In 1988, however, with Archie's acquisition of the Teenage Mutant Ninja Turtles license, the Archie Adventure Series returned as the imprint behind Teenage Mutant Ninja Turtles Adventures, which ran 72 issues until October 1995. In the late 1980s, Archie Adventure Series published The Adventures of Bayou Billy, based on a popular video game, and in the early 1990s the imprint published Mighty Mutanimals, a superhero team comic spun off from the Teenage Mutant Ninja Turtles.

Spectrum Comics[]

Template:About Archie planned to begin publishing superheroes again in the late 1980s with an imprint called Spectrum Comics, featuring a number of high-profile talents, including Steve Englehart, Jim Valentino, Marv Wolfman, Michael Bair, Kelley Jones, and Rob Liefeld. Planned Spectrum titles included The Fly, The Fox, Hangman, Jaguar, Mister Justice, and The Shield. Ultimately, Archie cancelled Spectrum Comics before publishing a single issue.[23]

DC Comics licensing[]

Impact Comics[]

DC Comics licensed the Red Circle characters and revamped them for publishing under the Impact Comics imprint from 1991 to 1992. This attempt also included a super team, called simply "The Crusaders".[1][11] The stories in the line were set their own shared universe, unrelated to previous incarnations of the characters or to DC's own fictional universe.[24]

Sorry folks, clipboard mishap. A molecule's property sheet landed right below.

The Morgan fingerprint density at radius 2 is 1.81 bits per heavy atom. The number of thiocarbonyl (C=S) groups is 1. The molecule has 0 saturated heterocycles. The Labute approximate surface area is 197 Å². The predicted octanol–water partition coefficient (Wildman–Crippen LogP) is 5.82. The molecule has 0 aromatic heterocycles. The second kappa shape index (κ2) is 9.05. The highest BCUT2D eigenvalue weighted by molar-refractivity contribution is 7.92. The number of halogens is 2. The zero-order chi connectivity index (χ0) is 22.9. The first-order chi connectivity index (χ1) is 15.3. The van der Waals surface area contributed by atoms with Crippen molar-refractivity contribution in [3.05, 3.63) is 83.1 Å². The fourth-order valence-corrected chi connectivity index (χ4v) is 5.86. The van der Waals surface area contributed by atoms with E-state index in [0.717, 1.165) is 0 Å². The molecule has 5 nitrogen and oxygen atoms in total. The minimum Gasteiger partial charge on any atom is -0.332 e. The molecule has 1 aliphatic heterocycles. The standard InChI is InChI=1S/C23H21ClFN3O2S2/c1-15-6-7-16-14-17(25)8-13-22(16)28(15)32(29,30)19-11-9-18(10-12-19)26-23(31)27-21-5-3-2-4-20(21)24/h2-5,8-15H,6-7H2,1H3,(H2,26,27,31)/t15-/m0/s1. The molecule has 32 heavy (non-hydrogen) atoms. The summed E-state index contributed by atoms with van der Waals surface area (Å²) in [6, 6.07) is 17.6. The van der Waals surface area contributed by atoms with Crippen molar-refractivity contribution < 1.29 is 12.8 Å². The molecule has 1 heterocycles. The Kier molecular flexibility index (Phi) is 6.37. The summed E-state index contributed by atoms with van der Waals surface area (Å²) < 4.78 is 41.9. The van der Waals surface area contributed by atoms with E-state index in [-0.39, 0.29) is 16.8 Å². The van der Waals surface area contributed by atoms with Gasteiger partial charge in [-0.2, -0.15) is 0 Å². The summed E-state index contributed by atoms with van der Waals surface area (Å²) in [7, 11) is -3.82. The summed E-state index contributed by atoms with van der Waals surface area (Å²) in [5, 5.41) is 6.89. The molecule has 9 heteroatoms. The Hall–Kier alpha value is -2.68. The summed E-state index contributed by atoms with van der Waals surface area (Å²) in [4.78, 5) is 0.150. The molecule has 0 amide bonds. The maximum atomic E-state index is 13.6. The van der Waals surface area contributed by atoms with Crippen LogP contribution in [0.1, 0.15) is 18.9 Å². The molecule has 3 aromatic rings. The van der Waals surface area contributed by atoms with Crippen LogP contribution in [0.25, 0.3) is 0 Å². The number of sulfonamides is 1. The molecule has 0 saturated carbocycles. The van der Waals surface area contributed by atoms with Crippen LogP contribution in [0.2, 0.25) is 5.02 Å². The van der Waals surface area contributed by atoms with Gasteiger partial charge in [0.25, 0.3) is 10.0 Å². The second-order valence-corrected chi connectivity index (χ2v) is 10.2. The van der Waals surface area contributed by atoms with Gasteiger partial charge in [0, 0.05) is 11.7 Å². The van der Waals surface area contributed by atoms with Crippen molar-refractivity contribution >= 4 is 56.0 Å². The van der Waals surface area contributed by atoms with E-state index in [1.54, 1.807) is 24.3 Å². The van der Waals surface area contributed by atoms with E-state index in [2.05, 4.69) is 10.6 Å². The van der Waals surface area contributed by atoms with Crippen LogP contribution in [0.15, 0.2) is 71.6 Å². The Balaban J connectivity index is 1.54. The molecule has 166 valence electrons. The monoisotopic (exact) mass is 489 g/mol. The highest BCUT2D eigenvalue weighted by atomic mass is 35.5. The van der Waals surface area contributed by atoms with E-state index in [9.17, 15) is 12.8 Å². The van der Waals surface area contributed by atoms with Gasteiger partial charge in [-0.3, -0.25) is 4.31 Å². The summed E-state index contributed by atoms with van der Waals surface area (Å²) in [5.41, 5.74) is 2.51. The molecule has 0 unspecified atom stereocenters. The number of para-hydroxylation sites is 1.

Red Circle line[]


Ian Flynn, Alitha Martinez and Ryan Jampole at a September 8, 2012 signing for New Crusaders No. 1 at Midtown Comics in Manhattan.

DC was granted the license to the Red Circle characters in 2008. DC planned to inject the characters into the DC Universe and tapped writer J. Michael Straczynski.[25] The line folded in late 2010.[26] In July 2011, it was revealed that DC no longer had the rights to them.[27]

Red Circle digital imprint[]

Red Circle Comics logo

Logo from 2012 to 2014

Archie Comics announced at the New York Comic Con in October 2011 that its superhero line will return as an all-digital line under a subscription model with back issues archive access.[28] This was announced as the Red Circle line starting with the New Crusader comic in 2012.[29] The Red Circle Comics app provides readers access to a new chapter of the New Crusaders comic, as well as the Red Circle library of comics from the previous 70 years for a 99 cent weekly subscription price.[30]